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Geochemical study of arsenic release mechanisms in the Bengal Basin groundwater Carolyn B. Dowling, Robert J. Poreda, Asish R. Basu, and Scott L. Peters.

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Presentation on theme: "Geochemical study of arsenic release mechanisms in the Bengal Basin groundwater Carolyn B. Dowling, Robert J. Poreda, Asish R. Basu, and Scott L. Peters."— Presentation transcript:

1 Geochemical study of arsenic release mechanisms in the Bengal Basin groundwater Carolyn B. Dowling, Robert J. Poreda, Asish R. Basu, and Scott L. Peters

2 Sixty-eight groundwater samples Bangladesh West Bengal (India) 3 He/ 3 H groundwater ages Major elements by Ion Chromatography Trace elements by Inductively Coupled Plasma – Mass Spectrometry (ICP-MS) Sediments from drill core Trace elements by ICP-MS Compare adsorbed vs. dissolved trace element concentrations Sampling

3 Groundwater Depth Profile of Dissolved As Figure 2. Depth profile of dissolved As. The groundwater arsenic concentrations above the WHO standard (0.01ppm; 0.13 μM) are concentrated in the shallow wells ( 60m) are most likely from the wells screening both deep, As-free and shallow, As-rich groundwater.

4 Figure 3. Dissolved As versus Fe, CH 4, and NH 4. Dissolved arsenic levels from all the wells in the Bengal Basin are plotted against iron, methane, and ammonia. There are only weak to modest correlations between arsenic and iron, methane, and ammonia. Dissolved As versus Fe, CH 4, and NH 4

5 Dissolved As versus Dissolved As versus CH 4, Fe, and NH 4 in Faridpur and Laxmipur Figure 4. Dissolved As versus CH 4, Fe, and NH 4 in Faridpur and Laxmipur. Dissolved arsenic levels from wells located in Faridpur and Laxmipur are plotted against methane, iron, and ammonia. There are reasonable correlation (r 2 = 0.8-0.9) between arsenic and methane, iron, and ammonia. The As- CH 4 and As-NH 4, correlations indicate that there are active microbes in the anoxic groundwater. The As, CH 4, and NH 4 associations combined with the Fe data support bacterial reduction of FeOOH as the main release mechanism of As into the groundwater. The samples experiencing low levels of microbial activity (based on CH 4 levels) are excluded from the As-Fe correlation.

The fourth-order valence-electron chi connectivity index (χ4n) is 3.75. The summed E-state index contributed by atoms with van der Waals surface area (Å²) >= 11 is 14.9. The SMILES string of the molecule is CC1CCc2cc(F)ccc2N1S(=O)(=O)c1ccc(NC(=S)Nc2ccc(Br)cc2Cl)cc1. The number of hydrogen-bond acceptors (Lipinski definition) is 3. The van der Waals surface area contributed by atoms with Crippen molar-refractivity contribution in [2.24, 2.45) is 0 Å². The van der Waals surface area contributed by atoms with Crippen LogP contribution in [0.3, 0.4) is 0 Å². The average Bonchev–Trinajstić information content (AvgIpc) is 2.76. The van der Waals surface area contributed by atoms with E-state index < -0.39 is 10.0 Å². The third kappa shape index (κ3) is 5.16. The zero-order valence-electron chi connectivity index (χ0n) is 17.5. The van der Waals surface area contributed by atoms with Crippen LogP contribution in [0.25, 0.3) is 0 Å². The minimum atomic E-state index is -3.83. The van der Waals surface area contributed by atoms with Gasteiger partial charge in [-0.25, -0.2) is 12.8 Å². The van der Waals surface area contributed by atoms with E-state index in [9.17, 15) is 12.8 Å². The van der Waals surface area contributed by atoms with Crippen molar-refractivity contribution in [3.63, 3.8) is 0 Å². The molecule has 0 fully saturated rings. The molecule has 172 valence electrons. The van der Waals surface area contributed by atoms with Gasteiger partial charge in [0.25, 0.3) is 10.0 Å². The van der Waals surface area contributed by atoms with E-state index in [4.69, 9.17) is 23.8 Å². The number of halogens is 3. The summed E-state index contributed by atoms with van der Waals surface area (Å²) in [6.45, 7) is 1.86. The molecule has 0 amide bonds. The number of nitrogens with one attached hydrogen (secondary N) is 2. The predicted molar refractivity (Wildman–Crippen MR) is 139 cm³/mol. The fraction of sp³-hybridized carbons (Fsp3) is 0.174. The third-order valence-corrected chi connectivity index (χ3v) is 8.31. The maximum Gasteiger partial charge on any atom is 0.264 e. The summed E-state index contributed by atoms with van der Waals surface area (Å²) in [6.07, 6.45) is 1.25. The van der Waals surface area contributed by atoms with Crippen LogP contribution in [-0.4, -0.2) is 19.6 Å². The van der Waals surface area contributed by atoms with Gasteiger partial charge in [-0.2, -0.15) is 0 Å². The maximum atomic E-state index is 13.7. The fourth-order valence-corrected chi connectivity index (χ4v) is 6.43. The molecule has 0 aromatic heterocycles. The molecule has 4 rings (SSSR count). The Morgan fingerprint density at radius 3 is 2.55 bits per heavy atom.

6 Watershed Hydrology Figure 5. Schematic cross section of groundwater flow in the Bengal Basin along the NW-SE (A – A’) line. All wells are projected to the A-A’ line in Figure 1. There are many municipal wells (up to 150 m) that contain tritium and have a 3 He/ 3 H groundwater age. Shallow wells at Laxmipur, Faridpur, and Kustia are tritium dead with high biogenic methane. Deeper wells in the upper aquifer, with no tritium and moderate amounts of radiogenic 4 He, are more than 100 years old. In the lower aquifer, the groundwater has no tritium, elevated methane and helium concentrations, and residence times of greater than 1000 years.

7 Figure 6. Groundwater and sediment oxalate extraction data plotted against depth at Laxmipur, Bangladesh. Select dissolved and adsorbed data from the water and sediment oxalate extraction analyses (arsenic and iron) are plotted against depth at Laxmipur. The concentrations of dissolved As and Fe are 5 times less than the adsorbed bulk fraction. Adsorbed As and Fe display a similar trend. Grain size plays an important role in controlling the concentrations of trace metals dissolved in the groundwater and adsorbed onto sediment. The drop in the adsorbed metals seen at 39 m corresponds to a sandier interval in the drill core. Laxmipur Groundwater and Sediment Oxalate Extraction vs Depth

8 Sediment As-Fe As/Fe Ratios with Depth Figure 8. Adsorbed As-Fe molar ratios plotted against depth. There is an overall decrease in the ratios with depth, resulting from more groundwater flushing the lower sediments and removing some of the As from the system. Figure 7. Adsorbed Fe versus adsorbed As in the sediment fractions. There is an overall correlation (r2 = 0.72) between adsorbed Fe and As indicating that Fe and As come from the same source. It also points out the importance of grain size on trace metals because the bulk sediment has the lowest concentration of As and Fe while the fine-grained fraction has the highest levels.

9 Groundwater Age Dating

10 Research Questions? Why do we care about Arsenic in groundwater? Is it a problem in the Bengal Basin? Which wells are contaminated by Arsenic? Where are the wells located? What are their depths? Does As correlate with other elements? What are the sources of As? Sediments? Industrial pollution? Agricultural pollution? Why is it a problem in the Bengal Basin?